And the winner is—anger

The election campaign is over and with Jason Kenney as Premier we can now pray the anger will disperse and Albertans can get back to civility.

This election loss will also hopefully allow Rachel Notley to regain peace and normality in her life. The Edmonton Journal should now find it unnecessary to routinely print cartoons depicting injury to Rachel Notley.

We can pray that the death threats against Notley will also stop and the angry tweets, signs and protests will be a thing of the past.

With the ‘old boys club’ back in power all should be well.

The fear, of course, is Kenney can’t deliver what he has promised – “make Vancouver carbon free by 2020”!

When Kenny’s government “stops the flow of oil to British Columbia” when they enact Bill 12, ‘Preserving Canada’s Economic Prosperity Act’ on April 30, it will trigger a B.C. court challenge, start an economic war between provincial neighbours and push the pipeline even further down the road.

Of course, Kenney could decide not to enact Bill 12 on April 30, but would he risk being a blatant liar one day into power?

Bill 1 for Kenney’s new government will be the Carbon Tax Repeal Act which will not reduce prices at the pumps as many Albertans mistakenly believe. Instead, it will immediately trigger Ottawa’s carbon tax and another lawsuit.

Kenney’s success at selling anger and hatred towards Notley and Trudeau during the election campaign gave him boldness to also go after Quebec.

Stumping around Alberta, Kenney portrayed Quebecers as the most ungrateful and hypocritical freeloaders in Canada. By election night, he switched to French hoping that Quebecers, with a few words of flattery, would now work with Alberta to deliver a pipeline east.

Kenney also left Ottawa with no options. The federal government originally approved the Trans Mountain pipeline based on Alberta’s robust climate strategy.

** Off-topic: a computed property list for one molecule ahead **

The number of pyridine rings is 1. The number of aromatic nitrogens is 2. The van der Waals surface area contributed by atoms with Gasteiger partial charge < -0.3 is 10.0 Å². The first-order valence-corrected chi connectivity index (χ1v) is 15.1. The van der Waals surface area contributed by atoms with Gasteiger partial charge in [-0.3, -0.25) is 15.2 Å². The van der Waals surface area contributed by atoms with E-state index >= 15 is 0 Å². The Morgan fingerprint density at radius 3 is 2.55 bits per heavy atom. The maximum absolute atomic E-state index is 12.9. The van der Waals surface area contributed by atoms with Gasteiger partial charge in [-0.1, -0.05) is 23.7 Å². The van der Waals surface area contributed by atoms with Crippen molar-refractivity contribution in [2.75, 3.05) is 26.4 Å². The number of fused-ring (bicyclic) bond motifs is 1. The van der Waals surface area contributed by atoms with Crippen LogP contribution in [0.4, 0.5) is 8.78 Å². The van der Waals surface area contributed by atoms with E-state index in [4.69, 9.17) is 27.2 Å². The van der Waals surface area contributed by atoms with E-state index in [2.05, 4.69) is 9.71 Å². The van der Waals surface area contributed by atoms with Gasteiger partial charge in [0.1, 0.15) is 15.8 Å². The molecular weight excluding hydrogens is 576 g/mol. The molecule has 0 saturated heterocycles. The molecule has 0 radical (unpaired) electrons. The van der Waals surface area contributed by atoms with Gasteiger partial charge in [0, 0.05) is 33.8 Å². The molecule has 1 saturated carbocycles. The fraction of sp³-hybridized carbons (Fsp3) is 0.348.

When Kenney throws that out the window, Ottawa simply won’t be able to approve the Trans Mountain pipeline and meet their international climate commitments.

Even politically, why would they with 17 Liberal seats to retain in B.C. and only four, already lost, in Alberta.

Unfortunately, Kenney has offended all allies and has over-promised what he can deliver on the pipeline. He has also completely exaggerated reality when he said repealing the carbon tax will create 6,000 jobs.

People who voted UCP have high hopes for these promises, yet I predict Kenney will break his first big promise as early as April 30, 2019.

Unrealistic election promises and broken promises lead to the necessity for an ongoing enemy.

Bill 1 isn’t intended to reduce prices at the pump for ordinary Albertans. It was always intended to shift the hate campaign from Notley to Trudeau and keep people angry for the federal election.

Kenney is betting the farm on Andrew Scheer winning the next federal election which may be possible. But he is also banking on the courts to overturn legal precedents with regard to interprovincial trade, federal/provincial jurisdiction, First Nations rights and environmental protection and that is a long shot, indeed, since much of it is constitutional law.

Rachel Notley knew the value of building goodwill and respect with the rest of the country as did former Premier Peter Lougheed.

During her term in office, the reason for conversation rather than threats was obvious—pipeline construction to coastal waters is completely outside of Alberta’s control—and all the bombast by Kenney is not going to change this fact, but it will keep Albertans angry.


B. Schimke

ECA Review

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